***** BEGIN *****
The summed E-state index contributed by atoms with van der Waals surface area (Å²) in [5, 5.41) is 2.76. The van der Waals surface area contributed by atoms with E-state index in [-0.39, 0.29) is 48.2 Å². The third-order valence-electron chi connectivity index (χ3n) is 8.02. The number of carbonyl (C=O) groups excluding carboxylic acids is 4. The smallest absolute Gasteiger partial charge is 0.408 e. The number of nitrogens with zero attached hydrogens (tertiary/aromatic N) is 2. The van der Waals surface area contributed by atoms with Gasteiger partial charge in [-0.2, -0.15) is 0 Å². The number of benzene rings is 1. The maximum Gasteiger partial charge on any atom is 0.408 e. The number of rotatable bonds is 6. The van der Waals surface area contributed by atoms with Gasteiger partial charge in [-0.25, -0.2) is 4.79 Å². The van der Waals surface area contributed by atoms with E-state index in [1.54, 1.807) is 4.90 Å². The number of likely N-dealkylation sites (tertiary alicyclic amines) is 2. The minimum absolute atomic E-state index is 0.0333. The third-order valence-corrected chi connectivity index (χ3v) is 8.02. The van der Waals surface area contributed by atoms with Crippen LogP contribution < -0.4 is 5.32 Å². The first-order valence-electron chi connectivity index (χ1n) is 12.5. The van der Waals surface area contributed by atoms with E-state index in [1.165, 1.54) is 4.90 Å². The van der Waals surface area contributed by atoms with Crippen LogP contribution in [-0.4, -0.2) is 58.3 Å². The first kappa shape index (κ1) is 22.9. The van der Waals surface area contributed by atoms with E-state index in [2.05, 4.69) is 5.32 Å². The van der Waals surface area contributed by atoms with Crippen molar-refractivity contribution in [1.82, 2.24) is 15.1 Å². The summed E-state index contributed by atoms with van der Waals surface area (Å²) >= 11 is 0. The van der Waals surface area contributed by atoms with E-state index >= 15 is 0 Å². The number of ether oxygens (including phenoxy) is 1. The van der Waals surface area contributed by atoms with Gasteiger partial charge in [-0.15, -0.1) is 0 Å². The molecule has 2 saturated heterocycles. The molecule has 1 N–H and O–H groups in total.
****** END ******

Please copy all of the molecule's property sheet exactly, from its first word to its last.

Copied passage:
The summed E-state index contributed by atoms with van der Waals surface area (Å²) in [5, 5.41) is 2.76. The van der Waals surface area contributed by atoms with E-state index in [-0.39, 0.29) is 48.2 Å². The third-order valence-electron chi connectivity index (χ3n) is 8.02. The number of carbonyl (C=O) groups excluding carboxylic acids is 4. The smallest absolute Gasteiger partial charge is 0.408 e. The number of nitrogens with zero attached hydrogens (tertiary/aromatic N) is 2. The van der Waals surface area contributed by atoms with Gasteiger partial charge in [-0.2, -0.15) is 0 Å². The number of benzene rings is 1. The maximum Gasteiger partial charge on any atom is 0.408 e. The number of rotatable bonds is 6. The van der Waals surface area contributed by atoms with Gasteiger partial charge in [-0.25, -0.2) is 4.79 Å². The van der Waals surface area contributed by atoms with E-state index in [1.54, 1.807) is 4.90 Å². The number of likely N-dealkylation sites (tertiary alicyclic amines) is 2. The minimum absolute atomic E-state index is 0.0333. The third-order valence-corrected chi connectivity index (χ3v) is 8.02. The van der Waals surface area contributed by atoms with Crippen LogP contribution < -0.4 is 5.32 Å². The first-order valence-electron chi connectivity index (χ1n) is 12.5. The van der Waals surface area contributed by atoms with E-state index in [1.165, 1.54) is 4.90 Å². The van der Waals surface area contributed by atoms with Crippen LogP contribution in [-0.4, -0.2) is 58.3 Å². The first kappa shape index (κ1) is 22.9. The van der Waals surface area contributed by atoms with E-state index in [2.05, 4.69) is 5.32 Å². The van der Waals surface area contributed by atoms with Crippen molar-refractivity contribution in [1.82, 2.24) is 15.1 Å². The summed E-state index contributed by atoms with van der Waals surface area (Å²) >= 11 is 0. The van der Waals surface area contributed by atoms with E-state index >= 15 is 0 Å². The number of ether oxygens (including phenoxy) is 1. The van der Waals surface area contributed by atoms with Gasteiger partial charge in [-0.15, -0.1) is 0 Å². The molecule has 2 saturated heterocycles. The molecule has 1 N–H and O–H groups in total.